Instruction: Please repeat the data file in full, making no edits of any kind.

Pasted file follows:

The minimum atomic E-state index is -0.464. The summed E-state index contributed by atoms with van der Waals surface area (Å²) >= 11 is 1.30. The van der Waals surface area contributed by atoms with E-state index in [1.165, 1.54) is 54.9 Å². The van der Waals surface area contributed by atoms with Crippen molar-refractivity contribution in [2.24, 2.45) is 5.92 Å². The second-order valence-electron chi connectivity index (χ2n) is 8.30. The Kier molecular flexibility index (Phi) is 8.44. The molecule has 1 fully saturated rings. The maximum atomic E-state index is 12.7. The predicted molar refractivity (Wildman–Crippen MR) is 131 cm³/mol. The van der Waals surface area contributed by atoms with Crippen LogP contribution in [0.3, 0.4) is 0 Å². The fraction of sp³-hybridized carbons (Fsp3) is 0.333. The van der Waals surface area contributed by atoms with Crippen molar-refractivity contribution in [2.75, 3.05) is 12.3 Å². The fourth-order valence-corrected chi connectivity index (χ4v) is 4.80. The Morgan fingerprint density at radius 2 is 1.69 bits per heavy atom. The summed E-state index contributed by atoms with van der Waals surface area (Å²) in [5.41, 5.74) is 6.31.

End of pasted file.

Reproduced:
The minimum atomic E-state index is -0.464. The summed E-state index contributed by atoms with van der Waals surface area (Å²) >= 11 is 1.30. The van der Waals surface area contributed by atoms with E-state index in [1.165, 1.54) is 54.9 Å². The van der Waals surface area contributed by atoms with Crippen molar-refractivity contribution in [2.24, 2.45) is 5.92 Å². The second-order valence-electron chi connectivity index (χ2n) is 8.30. The Kier molecular flexibility index (Phi) is 8.44. The molecule has 1 fully saturated rings. The maximum atomic E-state index is 12.7. The predicted molar refractivity (Wildman–Crippen MR) is 131 cm³/mol. The van der Waals surface area contributed by atoms with Crippen LogP contribution in [0.3, 0.4) is 0 Å². The fraction of sp³-hybridized carbons (Fsp3) is 0.333. The van der Waals surface area contributed by atoms with Crippen molar-refractivity contribution in [2.75, 3.05) is 12.3 Å². The fourth-order valence-corrected chi connectivity index (χ4v) is 4.80. The Morgan fingerprint density at radius 2 is 1.69 bits per heavy atom. The summed E-state index contributed by atoms with van der Waals surface area (Å²) in [5.41, 5.74) is 6.31.